). Tracy talked about how people can lose their inhibitions when using social software leading sometimes to unfortunate situations. This is about how we use the technology, not a fault of the technology itself. We need laws to protect users, especially children using social software, but a lock-down is not the answer – it is a balance, and we need to be pragmatic. This session was lively; lots of questions and sharing of experiences from the floor. Check out her guidance notes on using Facebook (see address above). Her golden rule is ‘Exploit the technology, but treat others as you would like to be treated’
; a rule for life, really!
2.7 The official release of the Horizon report
was presented by the main authors Laurence Johnson, Diana Oblinger, Cyprien Lomas and Rachel Smith
and the document itself was bought forth ‘James-Bond-style’ in a locked briefcase to be unveiled before the expectant crowd. The annual Horizon report, for those who are unfamiliar with it, is a joint publication of the New Media Consortium (NMC) and the EDUCAUSE Learning Initiative (ELI) and highlights new technologies for teaching, learning, and creative expression. This session was straightforward, reviewing the research and processes behind the report and then the findings (predictions) taken from the 2007 edition. If you do not have time to read the full document that identifies six major technologies that are likely to be prevalent over the next one to five years, then the ones to watch are: one year or less –user created content and social networking; two to three years – mobile phones and virtual worlds; four to five – new scholarship and publication and massively multiplayer online educational gaming. Future gazing is always a risky business but here there are no surprises and it will be very interesting to see next year’s report and the status of developments in these areas. Steve’s prediction is that we will see many more explorations into the use of MUVEs (multi-user virtual environments) in a variety of educational scenarios from learning and teaching to student support.
Horizon report: http://www.educause.edu/LibraryDetailPage/666?ID=CSD4781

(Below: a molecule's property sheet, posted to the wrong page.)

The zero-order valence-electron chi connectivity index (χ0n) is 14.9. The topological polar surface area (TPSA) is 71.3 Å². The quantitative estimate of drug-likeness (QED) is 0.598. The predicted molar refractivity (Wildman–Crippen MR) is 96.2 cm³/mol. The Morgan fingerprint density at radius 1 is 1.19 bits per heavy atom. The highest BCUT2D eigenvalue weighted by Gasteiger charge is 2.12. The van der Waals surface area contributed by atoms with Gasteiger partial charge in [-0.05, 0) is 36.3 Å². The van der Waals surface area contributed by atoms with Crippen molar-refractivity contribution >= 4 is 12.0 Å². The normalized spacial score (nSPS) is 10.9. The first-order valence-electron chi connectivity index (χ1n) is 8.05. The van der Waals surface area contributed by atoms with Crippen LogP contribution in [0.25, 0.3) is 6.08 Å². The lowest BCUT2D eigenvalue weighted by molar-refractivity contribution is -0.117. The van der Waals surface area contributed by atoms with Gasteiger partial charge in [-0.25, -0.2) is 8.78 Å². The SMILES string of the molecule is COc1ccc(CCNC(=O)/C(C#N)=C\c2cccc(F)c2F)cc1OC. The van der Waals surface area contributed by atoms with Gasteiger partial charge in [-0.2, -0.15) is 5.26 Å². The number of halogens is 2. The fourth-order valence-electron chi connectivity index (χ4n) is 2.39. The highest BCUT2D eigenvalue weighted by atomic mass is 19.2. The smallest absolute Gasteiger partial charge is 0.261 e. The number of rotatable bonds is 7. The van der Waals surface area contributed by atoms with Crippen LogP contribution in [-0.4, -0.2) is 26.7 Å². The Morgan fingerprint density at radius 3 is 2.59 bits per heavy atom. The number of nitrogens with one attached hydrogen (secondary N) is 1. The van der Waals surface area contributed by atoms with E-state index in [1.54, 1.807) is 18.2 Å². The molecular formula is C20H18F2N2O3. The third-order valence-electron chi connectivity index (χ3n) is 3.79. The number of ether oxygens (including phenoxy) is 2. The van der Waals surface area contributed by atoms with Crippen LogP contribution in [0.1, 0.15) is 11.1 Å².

Blogs: http://fraser.typepad.com/socialtech/2007/01/2007_horizon_re.html 2.8 Social Learning: Sustaining the Innovation of New Practices and Technologies
. In a talk on multi-institutional efforts to deliver and develop technology services Vivian Forssman
tackled the thorny issue of how one makes best use of the limited budget that remains after supporting traditional core IT services in order to support the use of social software. The approach here was from a pragmatic perspective: the typically under-resourced IT manager working in a large educational institution with the concomitant barriers that plague such establishments. It was clear that there were no easy answers but unclear which definition of social software was being used in this talk, as it seemed to rest mainly on the deployment of a blog and wiki platforms. The pathway chosen to attempt to provide a viable, scaleable and robust solution to sustain innovative practice was to place effort and resources in creating a collaborative partnership to build and share resources. The ever popular open source and lightweight Drupal content management system was chosen as the blogging environment installed at BCIT (British Columbia Institute of Technology) with blog-skinning carried out by the central services teams. The project went outside of the institution to source expertise and has involved local educational technology companies (including advisors such as D’Arcy Norman